I don't own Narnia or the Pevensies. I do own a ridiculous amount of merchandise related to both.


It is a cold and empty night, and Peter is alone.

He stands outside his tent with his back straight and his eyes up, taking in the rich deep blue of the sky, gaze steady, wondering. The stars seem especially bright when he is this far from the Cair, from his family, from home. In the unwavering, pale white glow, he listens to the faint thud of his heartbeat and the quiet stirring of his sleeping army. Tomorrow, under the harsh sun, he will lead them into battle for the second time. And he knows that come tomorrow, he might not ever behold the night again.

His eyes find a star, not brighter than the others, but more beautiful. It flickers almost unnoticeably as it nestles within the soft velvet blue of the sky. And he wonders, briefly, is this the same star that saw his brother's hate for him blossom into betrayal, if this is the same star that saw him flee from capture, if this is the same star that saw Aslan killed at the Stone Table. He wonders if it saw him as he watched over that same brother, returned to them by a miracle, the night before he first led an army to inevitable defeat. He wonders if it ever saw him on the nights he tossed in nightmares, chased by the memories of that same brother dying in his arms, torn by a sword not meant for him, and he wonders if it ever saw him collapse over his balcony, weeping for what he never said, for what he could never fix.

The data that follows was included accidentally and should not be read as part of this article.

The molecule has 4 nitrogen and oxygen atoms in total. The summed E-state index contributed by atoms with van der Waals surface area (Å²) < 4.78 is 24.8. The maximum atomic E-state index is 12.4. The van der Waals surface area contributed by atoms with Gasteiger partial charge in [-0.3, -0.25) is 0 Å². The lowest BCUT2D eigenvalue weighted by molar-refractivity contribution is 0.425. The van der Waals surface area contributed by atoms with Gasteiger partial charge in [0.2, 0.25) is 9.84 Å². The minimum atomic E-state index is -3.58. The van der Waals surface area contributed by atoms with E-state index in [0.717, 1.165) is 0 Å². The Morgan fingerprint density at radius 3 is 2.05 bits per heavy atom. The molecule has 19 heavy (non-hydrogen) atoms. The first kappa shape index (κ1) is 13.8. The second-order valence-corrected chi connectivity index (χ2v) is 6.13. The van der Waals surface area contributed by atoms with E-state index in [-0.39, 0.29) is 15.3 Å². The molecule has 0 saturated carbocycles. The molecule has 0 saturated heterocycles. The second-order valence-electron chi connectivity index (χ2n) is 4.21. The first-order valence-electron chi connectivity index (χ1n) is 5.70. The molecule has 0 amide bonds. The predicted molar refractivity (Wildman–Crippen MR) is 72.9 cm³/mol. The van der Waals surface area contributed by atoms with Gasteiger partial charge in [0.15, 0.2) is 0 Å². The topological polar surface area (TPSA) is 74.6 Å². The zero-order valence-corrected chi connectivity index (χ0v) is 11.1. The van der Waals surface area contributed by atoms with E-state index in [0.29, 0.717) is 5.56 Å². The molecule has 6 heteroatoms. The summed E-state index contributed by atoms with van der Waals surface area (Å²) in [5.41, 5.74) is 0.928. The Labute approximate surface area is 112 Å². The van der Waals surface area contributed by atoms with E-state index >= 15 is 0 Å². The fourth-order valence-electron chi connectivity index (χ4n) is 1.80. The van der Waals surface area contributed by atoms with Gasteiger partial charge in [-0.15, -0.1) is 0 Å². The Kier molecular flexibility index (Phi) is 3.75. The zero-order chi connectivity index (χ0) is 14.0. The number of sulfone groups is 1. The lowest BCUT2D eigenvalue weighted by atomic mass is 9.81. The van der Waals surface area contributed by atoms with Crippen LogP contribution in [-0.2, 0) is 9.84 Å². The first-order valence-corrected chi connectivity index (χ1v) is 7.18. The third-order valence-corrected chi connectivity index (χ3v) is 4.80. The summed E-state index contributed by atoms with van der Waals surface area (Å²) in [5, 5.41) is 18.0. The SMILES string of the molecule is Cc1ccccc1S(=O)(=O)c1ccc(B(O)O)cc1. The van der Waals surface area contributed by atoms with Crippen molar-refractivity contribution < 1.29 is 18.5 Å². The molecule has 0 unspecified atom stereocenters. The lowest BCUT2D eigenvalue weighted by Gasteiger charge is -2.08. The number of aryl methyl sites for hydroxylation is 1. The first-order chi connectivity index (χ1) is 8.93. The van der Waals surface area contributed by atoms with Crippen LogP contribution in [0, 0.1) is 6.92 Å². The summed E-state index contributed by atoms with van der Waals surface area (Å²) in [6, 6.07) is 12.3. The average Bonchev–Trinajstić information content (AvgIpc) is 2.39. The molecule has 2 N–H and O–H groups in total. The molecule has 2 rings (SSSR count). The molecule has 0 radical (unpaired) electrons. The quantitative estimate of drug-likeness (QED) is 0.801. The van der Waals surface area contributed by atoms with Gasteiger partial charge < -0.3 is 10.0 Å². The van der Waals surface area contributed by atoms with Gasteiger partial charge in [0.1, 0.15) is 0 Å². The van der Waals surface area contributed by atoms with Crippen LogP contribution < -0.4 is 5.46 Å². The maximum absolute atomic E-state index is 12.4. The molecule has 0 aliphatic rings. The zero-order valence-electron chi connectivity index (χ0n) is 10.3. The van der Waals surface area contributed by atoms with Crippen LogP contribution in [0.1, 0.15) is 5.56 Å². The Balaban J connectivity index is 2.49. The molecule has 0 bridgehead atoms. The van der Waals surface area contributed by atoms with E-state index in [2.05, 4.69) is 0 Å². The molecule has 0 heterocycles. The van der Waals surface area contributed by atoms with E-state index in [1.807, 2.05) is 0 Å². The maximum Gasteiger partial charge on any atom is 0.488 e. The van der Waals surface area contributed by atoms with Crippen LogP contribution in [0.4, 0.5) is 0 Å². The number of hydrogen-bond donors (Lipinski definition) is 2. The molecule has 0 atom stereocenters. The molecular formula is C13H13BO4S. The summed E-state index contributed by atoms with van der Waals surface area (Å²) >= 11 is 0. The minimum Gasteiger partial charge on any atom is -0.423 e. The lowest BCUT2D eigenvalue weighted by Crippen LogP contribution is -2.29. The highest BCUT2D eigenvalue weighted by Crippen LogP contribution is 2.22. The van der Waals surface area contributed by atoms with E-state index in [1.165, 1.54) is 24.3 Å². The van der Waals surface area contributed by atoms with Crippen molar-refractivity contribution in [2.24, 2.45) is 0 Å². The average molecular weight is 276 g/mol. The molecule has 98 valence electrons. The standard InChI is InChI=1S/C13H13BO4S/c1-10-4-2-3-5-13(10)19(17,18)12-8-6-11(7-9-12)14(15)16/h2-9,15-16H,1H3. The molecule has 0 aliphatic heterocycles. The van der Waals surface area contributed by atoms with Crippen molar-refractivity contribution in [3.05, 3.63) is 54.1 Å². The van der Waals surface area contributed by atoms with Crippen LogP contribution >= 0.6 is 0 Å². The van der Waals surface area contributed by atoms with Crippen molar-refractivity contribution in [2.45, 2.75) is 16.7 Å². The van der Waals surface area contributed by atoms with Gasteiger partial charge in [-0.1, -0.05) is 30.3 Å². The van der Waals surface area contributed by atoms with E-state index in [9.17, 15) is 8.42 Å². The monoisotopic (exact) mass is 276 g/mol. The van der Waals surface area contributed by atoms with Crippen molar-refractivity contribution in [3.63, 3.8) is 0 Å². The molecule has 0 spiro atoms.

He wonders if tomorrow, it will see him among the dead. He wonders if it will see him to victory, or perhaps to defeat, or perhaps – here he shudders, which despite the chill he has not yet – it will again watch him rent apart by the loss of that same brother. He wonders, will he live to say what needs to be said? Does he yet have time to fix what he could not fix before? The star sparkles at him. For a moment longer he watches it, wondering. Then he turns, turning his back on the night and the sky, and pushes aside the flap of his tent as he ducks in. His eyes take in the stark, Spartan space; his sword and shield and his armor, the maps, his vacant sleeping roll, and the most important thing he has brought with him.

He casts one final glance outside, then lets the flap fall shut. Sliding down into the makeshift bed, he shifts close to that same brother, grazing one tender hand across his dark head.

"I love you, Edmund," he whispers. His no-longer-little brother smiles in his sleep, relaxed and peaceful and unworried. Peter, pacified, closes his eyes and allows himself to rest until tomorrow.

It is a cold and empty night, but Peter is no longer alone, and he no longer wonders.